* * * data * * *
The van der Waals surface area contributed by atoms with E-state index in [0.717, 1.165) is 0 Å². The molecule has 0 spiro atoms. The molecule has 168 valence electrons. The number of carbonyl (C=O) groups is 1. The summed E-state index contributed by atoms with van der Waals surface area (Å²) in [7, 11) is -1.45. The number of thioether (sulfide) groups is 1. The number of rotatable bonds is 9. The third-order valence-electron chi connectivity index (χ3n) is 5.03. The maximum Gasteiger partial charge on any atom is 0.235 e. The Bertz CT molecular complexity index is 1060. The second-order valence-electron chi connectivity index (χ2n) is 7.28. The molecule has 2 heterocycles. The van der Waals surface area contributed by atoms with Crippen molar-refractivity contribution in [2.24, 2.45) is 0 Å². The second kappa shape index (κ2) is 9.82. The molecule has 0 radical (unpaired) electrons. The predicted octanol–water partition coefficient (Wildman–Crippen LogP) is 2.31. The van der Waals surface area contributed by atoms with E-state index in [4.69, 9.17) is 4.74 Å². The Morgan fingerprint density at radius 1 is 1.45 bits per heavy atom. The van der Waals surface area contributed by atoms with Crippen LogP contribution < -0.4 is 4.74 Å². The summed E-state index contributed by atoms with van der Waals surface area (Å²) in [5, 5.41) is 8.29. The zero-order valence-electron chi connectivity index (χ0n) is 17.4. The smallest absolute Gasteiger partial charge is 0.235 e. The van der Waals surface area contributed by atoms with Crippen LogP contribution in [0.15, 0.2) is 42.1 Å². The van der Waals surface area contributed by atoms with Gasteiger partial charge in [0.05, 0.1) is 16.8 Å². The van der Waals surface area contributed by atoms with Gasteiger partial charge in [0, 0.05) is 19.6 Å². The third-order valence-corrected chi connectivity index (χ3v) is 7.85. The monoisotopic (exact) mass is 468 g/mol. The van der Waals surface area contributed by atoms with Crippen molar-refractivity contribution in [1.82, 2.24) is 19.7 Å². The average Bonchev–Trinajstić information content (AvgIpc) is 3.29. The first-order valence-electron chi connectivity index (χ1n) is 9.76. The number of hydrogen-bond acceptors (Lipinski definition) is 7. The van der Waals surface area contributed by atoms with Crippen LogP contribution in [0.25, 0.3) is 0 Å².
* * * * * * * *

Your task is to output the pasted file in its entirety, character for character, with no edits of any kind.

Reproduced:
The van der Waals surface area contributed by atoms with E-state index in [0.717, 1.165) is 0 Å². The molecule has 0 spiro atoms. The molecule has 168 valence electrons. The number of carbonyl (C=O) groups is 1. The summed E-state index contributed by atoms with van der Waals surface area (Å²) in [7, 11) is -1.45. The number of thioether (sulfide) groups is 1. The number of rotatable bonds is 9. The third-order valence-electron chi connectivity index (χ3n) is 5.03. The maximum Gasteiger partial charge on any atom is 0.235 e. The Bertz CT molecular complexity index is 1060. The second-order valence-electron chi connectivity index (χ2n) is 7.28. The molecule has 2 heterocycles. The van der Waals surface area contributed by atoms with Crippen molar-refractivity contribution in [2.24, 2.45) is 0 Å². The second kappa shape index (κ2) is 9.82. The molecule has 0 radical (unpaired) electrons. The predicted octanol–water partition coefficient (Wildman–Crippen LogP) is 2.31. The van der Waals surface area contributed by atoms with E-state index in [4.69, 9.17) is 4.74 Å². The Morgan fingerprint density at radius 1 is 1.45 bits per heavy atom. The van der Waals surface area contributed by atoms with Crippen LogP contribution < -0.4 is 4.74 Å². The summed E-state index contributed by atoms with van der Waals surface area (Å²) in [5, 5.41) is 8.29. The zero-order valence-electron chi connectivity index (χ0n) is 17.4. The smallest absolute Gasteiger partial charge is 0.235 e. The van der Waals surface area contributed by atoms with Crippen LogP contribution in [0.15, 0.2) is 42.1 Å². The van der Waals surface area contributed by atoms with Gasteiger partial charge in [0.05, 0.1) is 16.8 Å². The van der Waals surface area contributed by atoms with Gasteiger partial charge in [0, 0.05) is 19.6 Å². The third-order valence-corrected chi connectivity index (χ3v) is 7.85. The monoisotopic (exact) mass is 468 g/mol. The van der Waals surface area contributed by atoms with Crippen molar-refractivity contribution in [1.82, 2.24) is 19.7 Å². The average Bonchev–Trinajstić information content (AvgIpc) is 3.29. The first-order valence-electron chi connectivity index (χ1n) is 9.76. The number of hydrogen-bond acceptors (Lipinski definition) is 7. The van der Waals surface area contributed by atoms with Crippen LogP contribution in [0.25, 0.3) is 0 Å².